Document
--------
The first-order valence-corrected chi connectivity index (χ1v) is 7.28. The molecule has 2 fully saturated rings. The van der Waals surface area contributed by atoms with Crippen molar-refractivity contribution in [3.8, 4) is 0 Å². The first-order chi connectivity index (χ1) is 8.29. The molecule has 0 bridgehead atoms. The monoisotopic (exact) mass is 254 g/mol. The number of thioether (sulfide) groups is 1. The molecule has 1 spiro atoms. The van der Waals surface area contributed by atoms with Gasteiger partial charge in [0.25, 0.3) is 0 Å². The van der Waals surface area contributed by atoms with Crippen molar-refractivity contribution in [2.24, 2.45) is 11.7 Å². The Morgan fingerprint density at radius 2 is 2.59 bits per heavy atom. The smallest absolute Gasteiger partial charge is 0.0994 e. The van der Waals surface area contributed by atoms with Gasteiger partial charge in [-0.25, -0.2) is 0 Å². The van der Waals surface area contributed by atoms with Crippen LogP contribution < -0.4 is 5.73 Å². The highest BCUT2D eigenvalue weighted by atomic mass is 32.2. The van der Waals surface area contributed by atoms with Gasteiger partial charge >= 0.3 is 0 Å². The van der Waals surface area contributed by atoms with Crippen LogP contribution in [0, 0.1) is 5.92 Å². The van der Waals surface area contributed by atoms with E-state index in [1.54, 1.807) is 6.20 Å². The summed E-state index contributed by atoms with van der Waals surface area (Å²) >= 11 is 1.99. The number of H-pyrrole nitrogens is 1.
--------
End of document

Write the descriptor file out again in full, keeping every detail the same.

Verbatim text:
The first-order valence-corrected chi connectivity index (χ1v) is 7.28. The molecule has 2 fully saturated rings. The van der Waals surface area contributed by atoms with Crippen molar-refractivity contribution in [3.8, 4) is 0 Å². The first-order chi connectivity index (χ1) is 8.29. The molecule has 0 bridgehead atoms. The monoisotopic (exact) mass is 254 g/mol. The number of thioether (sulfide) groups is 1. The molecule has 1 spiro atoms. The van der Waals surface area contributed by atoms with Gasteiger partial charge in [0.25, 0.3) is 0 Å². The van der Waals surface area contributed by atoms with Crippen molar-refractivity contribution in [2.24, 2.45) is 11.7 Å². The Morgan fingerprint density at radius 2 is 2.59 bits per heavy atom. The smallest absolute Gasteiger partial charge is 0.0994 e. The van der Waals surface area contributed by atoms with Gasteiger partial charge in [-0.25, -0.2) is 0 Å². The van der Waals surface area contributed by atoms with Crippen LogP contribution < -0.4 is 5.73 Å². The highest BCUT2D eigenvalue weighted by atomic mass is 32.2. The van der Waals surface area contributed by atoms with Gasteiger partial charge >= 0.3 is 0 Å². The van der Waals surface area contributed by atoms with Crippen LogP contribution in [0, 0.1) is 5.92 Å². The van der Waals surface area contributed by atoms with E-state index in [1.54, 1.807) is 6.20 Å². The summed E-state index contributed by atoms with van der Waals surface area (Å²) >= 11 is 1.99. The number of H-pyrrole nitrogens is 1.